National Weather Service United States Department of Commerce
Graphical representation of the Surf Zone Forecast. MAZ007 MAZ015 MAZ019 MAZ022 MAZ024 MAZ023 MAZ020 RIZ007 RIZ006 RIZ008
 
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Rip Current Risk Levels

Low Risk
A low risk of rip currents implies that wind and wave conditions are not expected to support the development of enhanced rip currents. However, Rip Currents are always possible, especially near jetties and other structures.

Moderate Risk
A moderate risk of rip currents implies that individuals planning to enter the surf should check with local beach patrols first. Be sure to swim within sight of a life guard, and never swim alone or at night.

High Risk
A high risk of rip currents means dangerous and potentially life threatening conditions exist for all people entering the surf. 


Rip Current Safety Tips

Learn how to swim!

When at the beach:
  • Whenever possible, swim at a lifeguard-protected beach.
  • Never swim alone.
  • Learn how to swim in the surf.  It's not the same as swimming in a pool or lake.
  • Be cautious at all times, especially when swimming at unguarded beaches. If in doubt, don’t go out.
  • Obey all instructions and orders from lifeguards. Lifeguards are trained to identify potential hazards. Ask a lifeguard about the conditions before entering the water. This is part of their job.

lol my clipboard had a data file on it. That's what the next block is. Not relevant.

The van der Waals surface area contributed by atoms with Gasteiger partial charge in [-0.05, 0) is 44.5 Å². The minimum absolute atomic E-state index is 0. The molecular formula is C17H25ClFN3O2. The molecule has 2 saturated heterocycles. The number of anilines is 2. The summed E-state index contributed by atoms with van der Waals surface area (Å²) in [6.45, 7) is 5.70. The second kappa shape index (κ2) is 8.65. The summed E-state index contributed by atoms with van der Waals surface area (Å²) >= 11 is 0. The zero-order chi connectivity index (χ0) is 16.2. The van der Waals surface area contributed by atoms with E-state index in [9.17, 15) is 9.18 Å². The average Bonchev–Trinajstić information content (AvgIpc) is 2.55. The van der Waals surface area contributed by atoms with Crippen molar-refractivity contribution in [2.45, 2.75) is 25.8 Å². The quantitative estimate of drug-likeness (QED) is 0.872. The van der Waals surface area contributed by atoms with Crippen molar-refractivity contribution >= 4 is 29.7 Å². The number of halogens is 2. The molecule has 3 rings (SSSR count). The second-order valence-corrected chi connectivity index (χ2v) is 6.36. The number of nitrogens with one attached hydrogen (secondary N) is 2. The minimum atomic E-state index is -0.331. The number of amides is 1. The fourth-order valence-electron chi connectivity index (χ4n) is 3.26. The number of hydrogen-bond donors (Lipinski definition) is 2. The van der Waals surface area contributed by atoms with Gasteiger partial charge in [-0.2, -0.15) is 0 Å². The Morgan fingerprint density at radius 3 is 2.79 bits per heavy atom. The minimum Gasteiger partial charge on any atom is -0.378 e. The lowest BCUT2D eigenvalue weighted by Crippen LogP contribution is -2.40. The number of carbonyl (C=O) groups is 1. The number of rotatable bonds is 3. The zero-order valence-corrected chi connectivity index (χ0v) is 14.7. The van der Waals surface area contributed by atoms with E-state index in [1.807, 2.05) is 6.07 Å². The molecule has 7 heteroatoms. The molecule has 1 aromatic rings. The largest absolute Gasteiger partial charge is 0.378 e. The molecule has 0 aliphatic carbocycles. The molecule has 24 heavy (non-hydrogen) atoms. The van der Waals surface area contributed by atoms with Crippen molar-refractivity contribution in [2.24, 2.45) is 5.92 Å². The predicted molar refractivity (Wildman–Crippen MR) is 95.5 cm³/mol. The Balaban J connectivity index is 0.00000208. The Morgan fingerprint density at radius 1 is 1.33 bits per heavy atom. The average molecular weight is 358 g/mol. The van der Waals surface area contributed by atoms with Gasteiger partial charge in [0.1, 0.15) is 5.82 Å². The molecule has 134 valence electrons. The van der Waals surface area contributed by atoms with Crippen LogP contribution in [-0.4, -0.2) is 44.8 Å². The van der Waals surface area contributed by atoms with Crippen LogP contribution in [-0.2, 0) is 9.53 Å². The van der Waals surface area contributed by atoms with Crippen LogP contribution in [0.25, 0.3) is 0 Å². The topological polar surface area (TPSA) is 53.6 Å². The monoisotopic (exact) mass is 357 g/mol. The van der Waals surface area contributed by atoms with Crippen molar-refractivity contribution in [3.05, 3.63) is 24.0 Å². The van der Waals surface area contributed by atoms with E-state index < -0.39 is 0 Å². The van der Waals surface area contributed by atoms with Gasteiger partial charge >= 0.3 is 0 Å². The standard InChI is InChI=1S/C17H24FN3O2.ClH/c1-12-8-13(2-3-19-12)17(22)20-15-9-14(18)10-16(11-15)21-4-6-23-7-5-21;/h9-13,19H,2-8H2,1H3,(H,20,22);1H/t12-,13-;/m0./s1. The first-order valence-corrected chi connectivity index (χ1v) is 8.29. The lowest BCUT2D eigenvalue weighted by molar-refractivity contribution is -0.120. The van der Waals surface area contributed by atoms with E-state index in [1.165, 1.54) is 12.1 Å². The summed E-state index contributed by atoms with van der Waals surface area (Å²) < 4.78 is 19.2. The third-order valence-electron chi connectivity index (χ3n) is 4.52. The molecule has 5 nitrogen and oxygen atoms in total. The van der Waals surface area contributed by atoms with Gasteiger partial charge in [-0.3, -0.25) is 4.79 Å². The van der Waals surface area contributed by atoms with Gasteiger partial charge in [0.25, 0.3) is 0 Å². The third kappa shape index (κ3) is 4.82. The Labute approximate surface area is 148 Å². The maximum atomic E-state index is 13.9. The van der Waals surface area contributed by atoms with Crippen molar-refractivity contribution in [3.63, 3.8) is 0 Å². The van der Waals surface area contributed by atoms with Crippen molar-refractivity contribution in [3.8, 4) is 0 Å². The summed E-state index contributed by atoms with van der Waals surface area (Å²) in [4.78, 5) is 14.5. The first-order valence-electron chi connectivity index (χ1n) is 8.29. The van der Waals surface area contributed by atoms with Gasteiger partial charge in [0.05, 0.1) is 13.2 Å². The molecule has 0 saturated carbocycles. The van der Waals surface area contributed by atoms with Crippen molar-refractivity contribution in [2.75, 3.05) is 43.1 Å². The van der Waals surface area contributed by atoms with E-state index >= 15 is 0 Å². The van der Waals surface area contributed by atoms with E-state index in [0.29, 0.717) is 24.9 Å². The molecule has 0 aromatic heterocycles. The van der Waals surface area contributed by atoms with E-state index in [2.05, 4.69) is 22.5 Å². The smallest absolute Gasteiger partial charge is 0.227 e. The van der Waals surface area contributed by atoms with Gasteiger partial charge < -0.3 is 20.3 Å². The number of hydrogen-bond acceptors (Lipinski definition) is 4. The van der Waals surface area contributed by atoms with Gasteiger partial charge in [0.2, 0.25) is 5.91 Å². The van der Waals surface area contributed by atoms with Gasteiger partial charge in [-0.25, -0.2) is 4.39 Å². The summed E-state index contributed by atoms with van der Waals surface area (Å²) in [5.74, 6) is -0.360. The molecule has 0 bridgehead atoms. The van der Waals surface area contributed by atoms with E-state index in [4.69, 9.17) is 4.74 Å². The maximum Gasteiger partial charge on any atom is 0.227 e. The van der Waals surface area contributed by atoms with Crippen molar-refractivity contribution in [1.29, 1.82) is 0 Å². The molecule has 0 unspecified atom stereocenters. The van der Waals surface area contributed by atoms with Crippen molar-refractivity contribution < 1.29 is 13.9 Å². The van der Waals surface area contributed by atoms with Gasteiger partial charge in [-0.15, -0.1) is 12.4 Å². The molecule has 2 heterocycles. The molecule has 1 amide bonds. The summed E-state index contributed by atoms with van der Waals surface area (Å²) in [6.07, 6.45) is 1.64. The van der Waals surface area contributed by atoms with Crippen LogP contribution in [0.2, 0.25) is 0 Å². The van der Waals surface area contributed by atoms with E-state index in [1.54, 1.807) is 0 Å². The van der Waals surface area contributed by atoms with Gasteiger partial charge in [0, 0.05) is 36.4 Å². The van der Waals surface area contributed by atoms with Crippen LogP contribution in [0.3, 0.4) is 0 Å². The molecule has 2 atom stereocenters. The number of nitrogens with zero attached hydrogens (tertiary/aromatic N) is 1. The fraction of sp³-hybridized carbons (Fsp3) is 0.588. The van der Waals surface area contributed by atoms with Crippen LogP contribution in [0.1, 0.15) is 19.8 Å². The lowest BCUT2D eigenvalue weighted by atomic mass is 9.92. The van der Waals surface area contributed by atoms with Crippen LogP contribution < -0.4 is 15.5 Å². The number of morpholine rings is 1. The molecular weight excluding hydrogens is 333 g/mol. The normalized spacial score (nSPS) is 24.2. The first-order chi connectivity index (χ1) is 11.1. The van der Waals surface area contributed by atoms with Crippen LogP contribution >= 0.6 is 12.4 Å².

• Stay at least 100 feet away from piers and jetties. Permanent rip currents often exist along side these structures.
  • Consider using polarized sunglasses when at the beach. They will help you to spot signatures of rip currents by cutting down glare and reflected sunlight off the ocean’s surface.
  • Pay especially close attention to children and elderly when at the beach. Even in shallow water, wave action can cause loss of footing.
If caught in a rip current:
  • Remain calm to conserve energy and think clearly.
  • Never fight against the current.
  • Think of it like a treadmill that cannot be turned off, which you need to step to the side of.
  • Swim out of the current in a direction following the shoreline. When out of the current, swim at an angle--away from the current--towards shore.
  • If you are unable to swim out of the rip current, float or calmly tread water. When out of the current, swim towards shore.
  • If you are still unable to reach shore, draw attention to yourself by waving your arm and yelling for help.
If you see someone in trouble, don't become a victim too:
  • Get help from a lifeguard.
  • If a lifeguard is not available, have someone call 9-1-1.
  • Throw the rip current victim something that floats--a lifejacket, a cooler, an inflatable ball.
  • Yell instructions on how to escape.
  • Remember, many people drown while trying to save someone else from a rip current.